WhatsApp users have faced a new hacking attack that can prevent the user from entering their account after receiving a single phone call, according to a report published by the British newspaper, Express.

Besides hijacking the account, the attack also allows hackers to access the victim's contact list and read his private messages on the app.

This serious attack on WhatsApp users can be executed within minutes.

The threat was revealed by Rahul Sassi, founder and CEO of CloudSEK, a digital security company.

The attack takes place after the hackers obtain the phone number of the WhatsApp user, by resorting to some social engineering tricks that are based on deceiving the victim as well.

After communicating with the victim, the hacker tries to persuade him to call another number, and the research did not reveal how to persuade the user to make this phone call, but it is likely to include typical methods used by fraudsters, such as claiming that the victim received a financial reward, or that his account is in danger, or Saying anything else might cause someone to panic and make them do the attackers' orders.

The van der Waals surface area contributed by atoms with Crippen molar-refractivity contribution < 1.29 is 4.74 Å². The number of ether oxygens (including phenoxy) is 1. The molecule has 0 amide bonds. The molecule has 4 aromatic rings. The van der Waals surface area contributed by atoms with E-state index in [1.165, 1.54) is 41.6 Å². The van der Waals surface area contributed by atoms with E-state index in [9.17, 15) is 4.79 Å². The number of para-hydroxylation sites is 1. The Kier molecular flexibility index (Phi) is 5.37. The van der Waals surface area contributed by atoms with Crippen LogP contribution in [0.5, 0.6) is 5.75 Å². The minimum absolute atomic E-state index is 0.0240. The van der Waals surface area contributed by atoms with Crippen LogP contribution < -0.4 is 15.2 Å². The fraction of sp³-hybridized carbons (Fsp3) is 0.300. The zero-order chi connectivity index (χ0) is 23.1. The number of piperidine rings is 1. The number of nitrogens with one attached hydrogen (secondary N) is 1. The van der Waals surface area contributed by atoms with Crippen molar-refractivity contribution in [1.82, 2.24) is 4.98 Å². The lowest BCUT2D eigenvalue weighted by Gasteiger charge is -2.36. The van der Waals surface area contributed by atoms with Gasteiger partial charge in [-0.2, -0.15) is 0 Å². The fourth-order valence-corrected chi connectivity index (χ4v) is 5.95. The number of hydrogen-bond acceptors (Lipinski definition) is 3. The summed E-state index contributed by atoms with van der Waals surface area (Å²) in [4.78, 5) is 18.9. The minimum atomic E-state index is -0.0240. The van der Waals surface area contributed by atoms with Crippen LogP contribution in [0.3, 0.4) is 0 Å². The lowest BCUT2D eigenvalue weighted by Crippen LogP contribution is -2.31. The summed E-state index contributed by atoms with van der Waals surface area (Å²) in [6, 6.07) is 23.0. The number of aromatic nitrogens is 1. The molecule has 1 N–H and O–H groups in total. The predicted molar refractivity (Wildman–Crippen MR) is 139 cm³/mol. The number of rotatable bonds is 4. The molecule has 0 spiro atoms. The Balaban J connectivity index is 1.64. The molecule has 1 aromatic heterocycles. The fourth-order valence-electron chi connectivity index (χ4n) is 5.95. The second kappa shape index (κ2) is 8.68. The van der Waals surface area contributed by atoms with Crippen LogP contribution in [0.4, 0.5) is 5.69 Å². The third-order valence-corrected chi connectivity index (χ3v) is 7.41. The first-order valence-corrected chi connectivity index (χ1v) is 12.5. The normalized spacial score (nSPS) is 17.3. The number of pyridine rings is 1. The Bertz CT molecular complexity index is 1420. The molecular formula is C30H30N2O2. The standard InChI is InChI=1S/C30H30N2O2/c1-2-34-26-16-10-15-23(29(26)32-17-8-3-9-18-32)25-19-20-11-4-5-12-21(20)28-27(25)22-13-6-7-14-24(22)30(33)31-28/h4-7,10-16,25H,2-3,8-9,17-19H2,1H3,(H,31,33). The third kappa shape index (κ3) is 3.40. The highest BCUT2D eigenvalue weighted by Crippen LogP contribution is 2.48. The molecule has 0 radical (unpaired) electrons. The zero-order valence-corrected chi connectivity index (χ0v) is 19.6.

If a WhatsApp user ends up obeying the hacker's directions and calling the number they were told, they will be kicked out of their account within a few minutes.

At the moment, enabling two-factor authentication helps protect you from this type of attack (networking sites)

According to the report, hackers are able to take control of accounts thanks to automated services from mobile phone companies, which forward calls to a different phone number, as well as WhatsApp, which allows users to send a "one-time verification password" (OTP) via a voice call.

Once hackers have the one-time password, they can take over the victim's WhatsApp account and register it on their device, then use two-factor authentication to prevent its owner from regaining access to their account.

Specialists conducted their own experiments to see if the scam was successful, and they found out that it succeeded, but it required more effort than expected.

At the moment, enabling two-factor authentication helps protect you from this type of attack, while you should also be wary of unwanted text messages or phone calls, whether they try to induce you to visit an external website, or provide personal and financial information.

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